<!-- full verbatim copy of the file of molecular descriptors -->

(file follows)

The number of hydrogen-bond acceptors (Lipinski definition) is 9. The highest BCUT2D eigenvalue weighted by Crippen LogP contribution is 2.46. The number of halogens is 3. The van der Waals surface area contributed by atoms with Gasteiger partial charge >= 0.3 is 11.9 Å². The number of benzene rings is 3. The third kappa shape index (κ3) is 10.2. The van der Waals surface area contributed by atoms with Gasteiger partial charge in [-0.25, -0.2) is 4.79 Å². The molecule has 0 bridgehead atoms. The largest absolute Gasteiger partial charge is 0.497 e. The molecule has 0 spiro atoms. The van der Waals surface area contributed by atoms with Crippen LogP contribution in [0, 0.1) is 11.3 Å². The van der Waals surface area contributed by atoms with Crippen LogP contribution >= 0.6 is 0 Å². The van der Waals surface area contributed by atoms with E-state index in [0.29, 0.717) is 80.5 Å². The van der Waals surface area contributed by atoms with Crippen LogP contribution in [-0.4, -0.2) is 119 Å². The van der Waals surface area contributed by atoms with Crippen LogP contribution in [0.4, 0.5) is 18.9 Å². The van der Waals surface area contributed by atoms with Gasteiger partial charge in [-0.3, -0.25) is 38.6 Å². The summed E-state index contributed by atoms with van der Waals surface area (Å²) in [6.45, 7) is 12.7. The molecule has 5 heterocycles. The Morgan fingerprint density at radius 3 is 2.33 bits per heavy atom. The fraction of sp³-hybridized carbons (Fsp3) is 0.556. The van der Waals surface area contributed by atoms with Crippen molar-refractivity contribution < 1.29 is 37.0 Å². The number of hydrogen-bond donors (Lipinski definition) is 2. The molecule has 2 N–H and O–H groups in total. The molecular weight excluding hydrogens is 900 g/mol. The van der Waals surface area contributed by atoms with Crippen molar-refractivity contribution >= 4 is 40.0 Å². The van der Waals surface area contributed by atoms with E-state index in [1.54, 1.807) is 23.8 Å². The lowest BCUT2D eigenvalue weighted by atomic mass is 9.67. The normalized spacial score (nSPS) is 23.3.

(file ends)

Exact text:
The number of hydrogen-bond acceptors (Lipinski definition) is 9. The highest BCUT2D eigenvalue weighted by Crippen LogP contribution is 2.46. The number of halogens is 3. The van der Waals surface area contributed by atoms with Gasteiger partial charge >= 0.3 is 11.9 Å². The number of benzene rings is 3. The third kappa shape index (κ3) is 10.2. The van der Waals surface area contributed by atoms with Gasteiger partial charge in [-0.25, -0.2) is 4.79 Å². The molecule has 0 bridgehead atoms. The largest absolute Gasteiger partial charge is 0.497 e. The molecule has 0 spiro atoms. The van der Waals surface area contributed by atoms with Crippen LogP contribution in [0, 0.1) is 11.3 Å². The van der Waals surface area contributed by atoms with Crippen LogP contribution >= 0.6 is 0 Å². The van der Waals surface area contributed by atoms with E-state index in [0.29, 0.717) is 80.5 Å². The van der Waals surface area contributed by atoms with Crippen LogP contribution in [-0.4, -0.2) is 119 Å². The van der Waals surface area contributed by atoms with Crippen LogP contribution in [0.4, 0.5) is 18.9 Å². The van der Waals surface area contributed by atoms with Gasteiger partial charge in [-0.3, -0.25) is 38.6 Å². The summed E-state index contributed by atoms with van der Waals surface area (Å²) in [6.45, 7) is 12.7. The molecule has 5 heterocycles. The Morgan fingerprint density at radius 3 is 2.33 bits per heavy atom. The fraction of sp³-hybridized carbons (Fsp3) is 0.556. The van der Waals surface area contributed by atoms with Crippen molar-refractivity contribution < 1.29 is 37.0 Å². The number of hydrogen-bond donors (Lipinski definition) is 2. The molecule has 2 N–H and O–H groups in total. The molecular weight excluding hydrogens is 900 g/mol. The van der Waals surface area contributed by atoms with Crippen molar-refractivity contribution >= 4 is 40.0 Å². The van der Waals surface area contributed by atoms with E-state index in [1.54, 1.807) is 23.8 Å². The lowest BCUT2D eigenvalue weighted by atomic mass is 9.67. The normalized spacial score (nSPS) is 23.3.